After mixing myself a nice drink, I am prepared to pontificate about lessons of the crazy ten-thousand-percent hyperinflation bout in post-Soviet Ukraine.
First, if you are convinced that it’s about to happen in the USA, you need to get out of the city, get out of the suburbia, and get into an area where you can have easy fresh water, farmland, and just a few people per square mile. After securing meager rations of bread, grains, sugar, and soap from the government trucks, we found some land and started farming. We grew tomatoes, potatoes, and squash/zucchini. Remember that not everyone thinks the US economy is about to implode. But if you do, I think you have no choice but to get rural.
Second, hyper-inflation doesn’t just end by itself. It has to be stopped. Either governments stop creating money and deal with political and social consequences of gaping deficits, or social order as we know it collapses. I remember crazy-sounding statistics of every third male between ages of 18 and 30 “sitting on a needle”, which meant injecting home-cooked, low-grade smack intravenously. ”Narcomany” (Rus. “Drug addicts”) were combing our grandmas’ backyards for anything that wasn’t nailed down, although even if it was, it would still be stolen. My grandma’s delicious, soft homemade bread rolls made with poppy seeds and a nice helping of sugar and butter went the way of the ruble because ALL opiates became outlawed.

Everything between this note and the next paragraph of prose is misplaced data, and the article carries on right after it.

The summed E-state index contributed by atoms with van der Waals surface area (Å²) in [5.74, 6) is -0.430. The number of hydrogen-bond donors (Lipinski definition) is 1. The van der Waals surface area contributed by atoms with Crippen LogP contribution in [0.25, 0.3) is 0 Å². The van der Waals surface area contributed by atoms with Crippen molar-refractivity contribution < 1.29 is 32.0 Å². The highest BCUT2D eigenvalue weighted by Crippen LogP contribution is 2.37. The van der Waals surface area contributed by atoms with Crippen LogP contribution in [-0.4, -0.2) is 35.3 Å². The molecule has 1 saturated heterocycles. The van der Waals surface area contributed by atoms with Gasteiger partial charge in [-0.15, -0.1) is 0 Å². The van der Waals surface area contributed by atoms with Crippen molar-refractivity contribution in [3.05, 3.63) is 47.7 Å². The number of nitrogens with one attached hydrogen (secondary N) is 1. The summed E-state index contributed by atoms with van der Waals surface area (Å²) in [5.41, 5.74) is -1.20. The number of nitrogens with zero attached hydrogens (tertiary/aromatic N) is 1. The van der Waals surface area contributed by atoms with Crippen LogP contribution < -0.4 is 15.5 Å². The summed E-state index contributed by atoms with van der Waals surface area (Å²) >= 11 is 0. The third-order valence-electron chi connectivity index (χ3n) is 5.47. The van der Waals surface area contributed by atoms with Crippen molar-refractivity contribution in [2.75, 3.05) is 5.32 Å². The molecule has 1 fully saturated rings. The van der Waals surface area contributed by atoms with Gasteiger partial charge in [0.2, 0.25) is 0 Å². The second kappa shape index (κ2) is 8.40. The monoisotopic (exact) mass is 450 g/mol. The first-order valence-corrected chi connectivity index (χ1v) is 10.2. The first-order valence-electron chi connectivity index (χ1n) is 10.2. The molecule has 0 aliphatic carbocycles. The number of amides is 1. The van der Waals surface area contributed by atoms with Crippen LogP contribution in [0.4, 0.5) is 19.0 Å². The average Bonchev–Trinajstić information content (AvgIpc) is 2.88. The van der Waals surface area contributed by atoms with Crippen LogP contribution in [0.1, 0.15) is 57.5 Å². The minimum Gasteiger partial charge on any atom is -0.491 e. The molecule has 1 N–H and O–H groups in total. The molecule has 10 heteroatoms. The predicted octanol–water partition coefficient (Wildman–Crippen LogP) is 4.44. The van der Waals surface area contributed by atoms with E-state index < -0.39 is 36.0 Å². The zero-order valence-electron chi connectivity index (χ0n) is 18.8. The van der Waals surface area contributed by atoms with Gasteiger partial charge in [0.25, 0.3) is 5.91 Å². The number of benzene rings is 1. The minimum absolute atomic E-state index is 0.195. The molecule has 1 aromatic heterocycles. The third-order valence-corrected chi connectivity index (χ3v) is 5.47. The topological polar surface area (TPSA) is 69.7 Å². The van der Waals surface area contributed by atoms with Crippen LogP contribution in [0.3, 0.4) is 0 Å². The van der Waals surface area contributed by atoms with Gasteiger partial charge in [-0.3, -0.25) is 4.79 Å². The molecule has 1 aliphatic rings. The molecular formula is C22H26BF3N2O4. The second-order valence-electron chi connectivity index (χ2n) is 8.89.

Ukrainian hyperinflation ended when the currency was anchored to something perceived as stable, which at the time was the US Dollar. Even after that auspicious event, inflation tore into out paychecks at the rate of anything between 20 and 50 percent a year, but it was a far cry from a 10,000% rate of 1993.
Third, there’s no reason for you to not buy laundry detergent, socks, toilet paper, grains, razors, light bulbs, canned goods IN BULK. Next time you get a little extra money, invest it into one or all of the aforementioned goods. You’re going to need them anyway. It’s an investment, not an expense. When was the last time you walked into a store and went, “huh, that’s weird, that canister of Tide just keeps getting cheaper!” The answer is “never”, that’s when. Because no consumer good is getting cheaper — we knew that in post-Soviet Ukraine, and it’s just as true in modern-day America. As a matter of fact, if you invested into coffee, peanut butter, and a new wardrobe, you’d enjoy something like a 20% return on your money — the only alternative to that kind of a growth would be gold or Apple stock.
Finally, anyone who learned the biggest lesson of the hyper-inflationary collapse in Ukraine understood how to live flexibly. Darwin often gets misquoted with this one, but it’s one of my favorites – “It’s not the strongest or the smartest who survives. It’s the one who’s most adaptable to change“. This means – expect anything. Expect the dollar collapse, but also expect that it may not happen for 50 years. Expect the police to show up when you call them, but get a gun. Expect your kid to never go to college, but start saving anyway. Expect to sell your silver some day. Expect to invest in real estate again. Have a support structure of friends and family, but don’t be afraid to up and move.
At the end of the day, those events taught me how to live a better, happier life. So, in a way, were they really that bad?